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LAdamson

Why did it crash?

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Looks like wing stall. High angle of attack.JimCYWG

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Look at the comments at YouTube. probably the passenger that has her feet on the rudder pedals.Real tragic accident though.

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Ran out of rudder and too much power. It was either try to save it by leaving ground effect or plow into the buildings. From what I can see from outside the airplane I think he chose the option we all would've.

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Looks to me like his CG was too far aft. The nosewheel comes up but the plane won't fly. This is typical of an aircraft with it's CG outside the aft limits. He's actually applying too much rudder when he enters ground effect. That stall warning horn had to be blaring and was probably a major distraction. Since he's taking off from a bumpy dirt strip he probably didn't recognize his airplane's condition and attitude,...thinking that it was the condition of the airstrip that was causing his airplane to behave erraticaly and that once he'd become airborne everything would be alright.Tragic accident, looks like they were airlifting out a patient. Sorry, I don't speak Spanish.John M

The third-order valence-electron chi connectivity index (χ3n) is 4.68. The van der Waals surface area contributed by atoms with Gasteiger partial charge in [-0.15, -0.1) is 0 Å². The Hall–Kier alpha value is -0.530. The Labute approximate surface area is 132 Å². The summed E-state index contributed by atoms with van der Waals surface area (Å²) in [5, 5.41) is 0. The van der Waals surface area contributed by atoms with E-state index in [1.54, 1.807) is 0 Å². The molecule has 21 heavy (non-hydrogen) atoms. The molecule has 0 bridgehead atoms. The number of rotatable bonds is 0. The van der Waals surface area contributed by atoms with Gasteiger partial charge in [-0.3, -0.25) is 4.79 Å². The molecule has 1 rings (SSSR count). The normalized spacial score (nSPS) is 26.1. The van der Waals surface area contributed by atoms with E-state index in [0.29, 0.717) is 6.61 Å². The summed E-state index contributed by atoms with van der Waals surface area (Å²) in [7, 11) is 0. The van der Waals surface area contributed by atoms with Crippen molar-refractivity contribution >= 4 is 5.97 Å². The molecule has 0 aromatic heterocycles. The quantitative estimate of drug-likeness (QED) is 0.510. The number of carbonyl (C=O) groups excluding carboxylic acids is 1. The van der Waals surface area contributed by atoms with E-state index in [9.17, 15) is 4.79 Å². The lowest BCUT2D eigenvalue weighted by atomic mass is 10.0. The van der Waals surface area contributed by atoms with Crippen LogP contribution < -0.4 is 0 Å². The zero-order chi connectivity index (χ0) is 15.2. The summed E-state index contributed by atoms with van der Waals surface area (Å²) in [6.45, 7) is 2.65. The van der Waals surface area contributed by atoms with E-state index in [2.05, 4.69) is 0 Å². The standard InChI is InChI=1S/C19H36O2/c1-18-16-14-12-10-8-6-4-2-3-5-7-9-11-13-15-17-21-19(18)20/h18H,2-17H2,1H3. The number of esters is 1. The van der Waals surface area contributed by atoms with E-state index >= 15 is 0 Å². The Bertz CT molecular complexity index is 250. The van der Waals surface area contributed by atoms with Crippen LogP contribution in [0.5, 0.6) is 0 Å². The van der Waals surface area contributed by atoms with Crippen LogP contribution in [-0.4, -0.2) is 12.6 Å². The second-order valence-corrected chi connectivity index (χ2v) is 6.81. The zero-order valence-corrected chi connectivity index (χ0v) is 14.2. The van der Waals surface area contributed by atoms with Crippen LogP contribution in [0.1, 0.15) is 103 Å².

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I agree-looks like a cg problem-the people on the ground were a distraction and pulling out of ground effect was the final curtain-maybe even a stiff crosswind/density altitude-as usual a combination of events that causes an accident.Easy to arm chair figure out after the fact-a matter of seconds for the pilot to figure out. Also there is sometimes pressure when a very sick patient is involved. Very tragic in any case and sad to see.http://mywebpages.comcast.net/geofa/pages/rxp-pilot.jpg

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My R182RG nose strut is nearly fully extended when at the aft CG and comparing it to this 182 even though it is of the fixed gear variety I believe it isn't too close to being out of range. But that obviously isn't a very accurate way of judging the CG obviously ;)

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Take a look at how loaded that thing is... he's got full seats PLUS whatever else he's got stuffed in the back... including an oxygen tank. I say he was simply overweight with an aft CG (within limits or not, he's still pushing it on the CG alone). Personally, I take one look at that plane and I never would have set foot in it or tried to fly it... ever. I can understand a medical patient situation but... I'm sorry but a plane that overloaded is just a crash waiting to happen.